by Koichiro Nakamura
ODAIBA, Tokyo, Japan—Cyclocross Tokyo is held in the mid-city part of Tokyo in a bay beach area located in Odaiba district of the city many tourists and visitors visit. In now its fifth year, Cyclocross Tokyo has grown the number of spectators each year with more than 15,000 people watching this exciting race for the 2016 edition. Additionally, the Elite races were livestreamed by J Sports TV.
Cyclocross Tokyo has a reputation as the “Sand-Cross” Tokyo. A solid third of the course is in the deep Mid-Tokyo-beach sand, making Cyclocross Tokyo a fairly unique event.
But not only is the sand a defining feature, but thus far the weather has proven different with each year. A couple of years ago the race was packed with snow, a rare phenomenon for the location. And last year wind and rain, which many would consider “normal” conditions for cyclocross greeted the racers. This year, warm, sunny conditions were on tap for the event. It had rained until noon, when it stopped, but the precipitation soaked the course changing conditions rapidly. After a season of freezing conditions, racers seemed to suffer in the sunny and warm temperatures.
For the Women’s CL1 race, 2015 Japanese National Champion Kiyoka Sakaguchi (JP/Panasonic Ladies) rode consistently and won going clear by a minute, preventing Eri Yonamine (JP/Forza Yonex) from taking her first major win.
In the Elite Men’s contest, American national Champion Jeremy Powers (US/Aspire Racing) took the holeshot with Yu Takenouchi (JP/Toyo) taking the lead shortly after. With the loose dirt and rain packed sand, a light and technical rider like Japanese National Champion Takenouchi was able to pick the right lines. Meanwhile, almost from the start, Powers seemed to realize that the conditions were maybe too hot.
“It was like a car with leaking oil. Lots of sweat and my muscles started to cramp. So I had to wait to the last 2 laps to make something happen,” said Powers after the race. For his part, Takenouchi lead through the first half but sat up some due to recent injures. He had decided not to ride to his maximum while in the lead, something he later admitted was an error. “I should have pushed myself to the max,” Takenouchi said.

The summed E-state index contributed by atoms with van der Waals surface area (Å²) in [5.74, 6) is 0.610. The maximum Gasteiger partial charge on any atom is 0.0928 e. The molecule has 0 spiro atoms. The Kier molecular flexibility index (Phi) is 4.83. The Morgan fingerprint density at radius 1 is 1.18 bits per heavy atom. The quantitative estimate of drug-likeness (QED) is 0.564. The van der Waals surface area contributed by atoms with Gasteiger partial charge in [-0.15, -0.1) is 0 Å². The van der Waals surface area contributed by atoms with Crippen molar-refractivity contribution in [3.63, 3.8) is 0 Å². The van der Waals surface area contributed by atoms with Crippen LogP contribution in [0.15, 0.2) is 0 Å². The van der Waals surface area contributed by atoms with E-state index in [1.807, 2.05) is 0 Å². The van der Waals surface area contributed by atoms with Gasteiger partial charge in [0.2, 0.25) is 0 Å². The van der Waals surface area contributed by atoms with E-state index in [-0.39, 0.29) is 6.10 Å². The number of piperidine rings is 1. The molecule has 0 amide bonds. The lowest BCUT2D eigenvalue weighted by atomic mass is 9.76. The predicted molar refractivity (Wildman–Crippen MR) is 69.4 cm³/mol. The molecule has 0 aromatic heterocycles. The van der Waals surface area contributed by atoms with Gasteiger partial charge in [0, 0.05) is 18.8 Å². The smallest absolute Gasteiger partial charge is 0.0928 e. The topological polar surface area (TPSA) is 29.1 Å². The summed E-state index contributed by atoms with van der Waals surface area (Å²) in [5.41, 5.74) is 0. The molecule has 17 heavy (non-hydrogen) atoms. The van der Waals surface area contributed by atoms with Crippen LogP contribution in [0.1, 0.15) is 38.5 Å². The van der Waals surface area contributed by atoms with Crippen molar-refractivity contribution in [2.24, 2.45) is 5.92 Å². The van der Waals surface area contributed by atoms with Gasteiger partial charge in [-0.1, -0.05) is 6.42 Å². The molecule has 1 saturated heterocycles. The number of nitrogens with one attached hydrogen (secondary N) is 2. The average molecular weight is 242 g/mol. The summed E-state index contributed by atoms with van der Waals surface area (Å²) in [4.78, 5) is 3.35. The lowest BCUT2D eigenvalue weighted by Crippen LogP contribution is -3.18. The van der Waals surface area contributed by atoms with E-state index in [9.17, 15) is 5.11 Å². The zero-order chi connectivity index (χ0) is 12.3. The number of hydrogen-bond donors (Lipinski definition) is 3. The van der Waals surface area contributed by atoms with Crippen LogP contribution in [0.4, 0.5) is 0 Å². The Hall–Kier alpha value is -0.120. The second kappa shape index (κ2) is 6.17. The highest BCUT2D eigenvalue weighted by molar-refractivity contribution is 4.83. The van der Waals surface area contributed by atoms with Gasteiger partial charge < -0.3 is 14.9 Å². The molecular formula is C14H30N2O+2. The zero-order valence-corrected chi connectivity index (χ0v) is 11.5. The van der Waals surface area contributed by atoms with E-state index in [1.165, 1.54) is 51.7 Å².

Powers dealing with the heat and Takenouchi being cautious with lingering injuries let other riders come up. Belgian Ben Berden (BEL/ WCUP) was racing in third and closing in, but Hikaru Kosaka (JP/Utsunomiya Blitzen) caught Berden and the leaders to ride on the front.
“With patience and consistency, [I was] catching the riders in front, one by one,” Koska said. While being in a position to win Kosaka lead until last 15 minutes, when Powers tore back to the head of the race.
“In Cyclocross, every lap until the last lap is the learning session,” said Powers. “You learn the line, you save your energy, and you blast them on last lap.” And that is exactly what Powers did at the last lap. Literary blasting the sand on the corners, flying across the flyover, and storming the straights, Powers rode with power until he took the win.
“Arigato, for letting me being here today,” said Powers right after his win. “Hope you guys enjoyed the race and congratulations to all the riders here.” This was Powers’ second Cyclocross Tokyo victory.
See photos from Cyclocross Tokyo 2016 in the gallery below the brief results.
- Jeremy POWERS / Aspire Racing 59:02.630
- Hikaru KOSAKA / Utsunomiya Blitzen 59:03.716
- Yu TAKENOUCHI / TOYO 59:17.712
- Ben BERDEN / WCUP 59:28.445
- Garry MILLBURN / Trek Champion System 1:03:01.864
- Tim ALLEN / Feedback Sports 1:03:37.400
- Atsushi MARUYAMA / BOMA racing 1:04:04.772
- Motoshi KADOTA / Team GIANT 1:04:37.978
- Kohei MAEDA / Yowamushi Pedal Cyclocross Team 1:04:45.067
- Zach MCDONALD / Streamline Insurance Services
- Kiyoka SAKAGUCHI / Panasonic Ladies 39:07.487
- Eri YONAMINE / FORZA YONEX 40:07.596
- Sakiko MIYAUCHI / Club La.sista Offroad Team 40:23.042
- Waka TAKEDA / Liv 41:46.357
- Ayako TOYOOKA / Panasonic Ladies 44:54.925